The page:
Richard Hamilton scored 23 points and the Detroit Pistons advanced to the NBA Eastern Conference final for the fifth year in a row by beating Chicago 95-85 on Thursday.
Chauncey Billups added 21 points for the Pistons, who eliminated the Bulls 4-2 in the best-of-seven series and will play the winner of Cleveland and New Jersey's series for a spot in next month's NBA Finals.
"Our goal is to win the championship. The conference finals are on the way," Billups said. "Maybe one day I'll look back on getting there five straight times."
Detroit lost to Miami in last year's Eastern Conference finals, lost to San Antonio in the 2005 NBA Finals, defeated the Los Angeles Lakers in the 2004 NBA Finals and lost to New Jersey in the 2003 east final.
"Experience has a tendency to help out," Pistons coach Flip Saunders said. "There's no question having been here, our guys know what it takes. We have guys to make big shots and big defensive stands," he said.
"It's a hell of an accomplishment to go five straight years to the conference finals," he said.
Since 1984, when the NBA expanded the playoffs to the current 16 teams, only the Lakers have reached a conference final more consecutive seasons than Detroit's present run, the longest in the east since Chicago's fifth in 1993.
"Almost all the time in a seven-game series the best team wins," Bulls coach Scott Skiles said. "They're the best team right now. They deserved to win."
Chicago's P.J. Brown scored all of his team-high 20 points in the first half to lead the Bulls to a 48-43 half-time lead, but Detroit opened the third quarter with a 12-1 run to seize command.
"We started moving the ball," Detroit forward Rasheed Wallace said. "That first half we were just stagnant. We didn't move the ball."
The Bulls never overcame their sluggish start to the second half.
"Right at the start of the second half we let up," Skiles said. "We didn't have the same juice. We looked slow for four minutes. Those hurt us."
"We started missing some shots and the ball stopped moving for us," Chicago's Kirk Hinrich said. "That usually spells trouble for us."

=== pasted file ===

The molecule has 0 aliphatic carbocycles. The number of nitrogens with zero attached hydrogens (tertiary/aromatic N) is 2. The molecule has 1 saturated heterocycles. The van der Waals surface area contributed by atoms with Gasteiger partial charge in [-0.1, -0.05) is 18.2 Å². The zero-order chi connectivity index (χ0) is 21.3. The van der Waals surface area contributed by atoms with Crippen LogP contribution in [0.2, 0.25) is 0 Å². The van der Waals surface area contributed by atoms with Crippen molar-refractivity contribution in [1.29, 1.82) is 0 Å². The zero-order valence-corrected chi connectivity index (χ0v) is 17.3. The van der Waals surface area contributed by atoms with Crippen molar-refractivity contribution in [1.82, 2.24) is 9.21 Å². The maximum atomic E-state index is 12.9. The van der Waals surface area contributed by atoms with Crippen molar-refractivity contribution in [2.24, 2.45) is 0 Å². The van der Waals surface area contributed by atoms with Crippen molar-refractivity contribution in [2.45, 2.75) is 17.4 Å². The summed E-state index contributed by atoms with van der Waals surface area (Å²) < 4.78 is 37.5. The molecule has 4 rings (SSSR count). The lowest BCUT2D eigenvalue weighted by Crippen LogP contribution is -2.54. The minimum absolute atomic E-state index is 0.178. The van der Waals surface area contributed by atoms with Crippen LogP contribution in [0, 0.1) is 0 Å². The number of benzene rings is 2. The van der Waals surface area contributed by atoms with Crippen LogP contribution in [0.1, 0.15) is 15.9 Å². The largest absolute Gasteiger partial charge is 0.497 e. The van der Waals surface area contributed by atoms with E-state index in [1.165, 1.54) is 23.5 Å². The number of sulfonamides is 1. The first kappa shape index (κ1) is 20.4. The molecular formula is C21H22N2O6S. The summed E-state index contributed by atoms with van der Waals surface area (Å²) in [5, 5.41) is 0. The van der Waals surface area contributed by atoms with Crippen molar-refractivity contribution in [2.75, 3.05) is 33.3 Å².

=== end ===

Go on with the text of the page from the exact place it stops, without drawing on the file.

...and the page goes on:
Wallace, who scored 16 points and grabbed a game-high 13 rebounds, said the Pistons changed nothing about their defense on Brown in the second half but the Chicago sparkplug could simply not continue his hot shooting.
"He was getting the same shots. We were still contesting," Wallace said. "The first half he was on fire."
Chicago, which lost the first three games but hoped to level the series and force a seventh game tomorrow, had 19 points from Ben Gordon and 17 from Sudan-born Briton Luol Deng.
"We came up against a team that is experienced and kind of used to this," Deng said.
Tayshaun Prince scored 17 points for Detroit, which held off a late rally bid by sinking free throws.
Billups, who made only 3-of-12 shots from the field, sank all 14 of his free throws. Hamilton, 9-of-18 from the field, was 5-of-5 from the line.
The Bulls were attempting to become only the fourth team in NBA history to force a seventh game in a best-of-seven series after losing the first three, a feat last completed by the Los Angeles Clippers against Dallas in 2003.
"That team challenged us," Billups said. "They fought us hard. They played great. You give those guys any space, it's trouble. We learned that the last game at home. We didn't want this thing to go any longer. We wanted to lock in."